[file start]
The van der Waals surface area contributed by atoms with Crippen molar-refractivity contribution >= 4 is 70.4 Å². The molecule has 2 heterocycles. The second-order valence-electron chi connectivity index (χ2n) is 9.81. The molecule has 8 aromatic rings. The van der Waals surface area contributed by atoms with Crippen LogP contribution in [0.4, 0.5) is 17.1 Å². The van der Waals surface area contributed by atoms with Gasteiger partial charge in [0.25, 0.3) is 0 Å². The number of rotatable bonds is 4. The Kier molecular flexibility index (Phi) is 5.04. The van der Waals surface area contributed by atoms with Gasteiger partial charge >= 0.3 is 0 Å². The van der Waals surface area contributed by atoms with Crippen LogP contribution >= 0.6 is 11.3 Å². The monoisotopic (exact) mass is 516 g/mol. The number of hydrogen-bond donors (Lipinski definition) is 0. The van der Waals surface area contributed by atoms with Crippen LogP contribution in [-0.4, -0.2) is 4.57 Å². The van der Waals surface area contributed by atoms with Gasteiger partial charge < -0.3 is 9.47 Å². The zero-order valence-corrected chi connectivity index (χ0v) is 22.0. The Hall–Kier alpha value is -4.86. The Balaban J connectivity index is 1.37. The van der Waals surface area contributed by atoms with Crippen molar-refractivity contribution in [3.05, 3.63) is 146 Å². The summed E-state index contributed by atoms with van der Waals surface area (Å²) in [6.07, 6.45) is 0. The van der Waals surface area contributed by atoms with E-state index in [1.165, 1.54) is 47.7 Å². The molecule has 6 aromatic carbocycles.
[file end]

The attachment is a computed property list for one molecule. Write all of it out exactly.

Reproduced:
The van der Waals surface area contributed by atoms with Crippen molar-refractivity contribution >= 4 is 70.4 Å². The molecule has 2 heterocycles. The second-order valence-electron chi connectivity index (χ2n) is 9.81. The molecule has 8 aromatic rings. The van der Waals surface area contributed by atoms with Crippen LogP contribution in [0.4, 0.5) is 17.1 Å². The van der Waals surface area contributed by atoms with Gasteiger partial charge in [0.25, 0.3) is 0 Å². The number of rotatable bonds is 4. The Kier molecular flexibility index (Phi) is 5.04. The van der Waals surface area contributed by atoms with Gasteiger partial charge >= 0.3 is 0 Å². The van der Waals surface area contributed by atoms with Crippen LogP contribution >= 0.6 is 11.3 Å². The monoisotopic (exact) mass is 516 g/mol. The number of hydrogen-bond donors (Lipinski definition) is 0. The van der Waals surface area contributed by atoms with Crippen LogP contribution in [-0.4, -0.2) is 4.57 Å². The van der Waals surface area contributed by atoms with Gasteiger partial charge < -0.3 is 9.47 Å². The zero-order valence-corrected chi connectivity index (χ0v) is 22.0. The Hall–Kier alpha value is -4.86. The Balaban J connectivity index is 1.37. The van der Waals surface area contributed by atoms with Crippen molar-refractivity contribution in [3.05, 3.63) is 146 Å². The summed E-state index contributed by atoms with van der Waals surface area (Å²) in [6.07, 6.45) is 0. The van der Waals surface area contributed by atoms with E-state index in [1.165, 1.54) is 47.7 Å². The molecule has 6 aromatic carbocycles.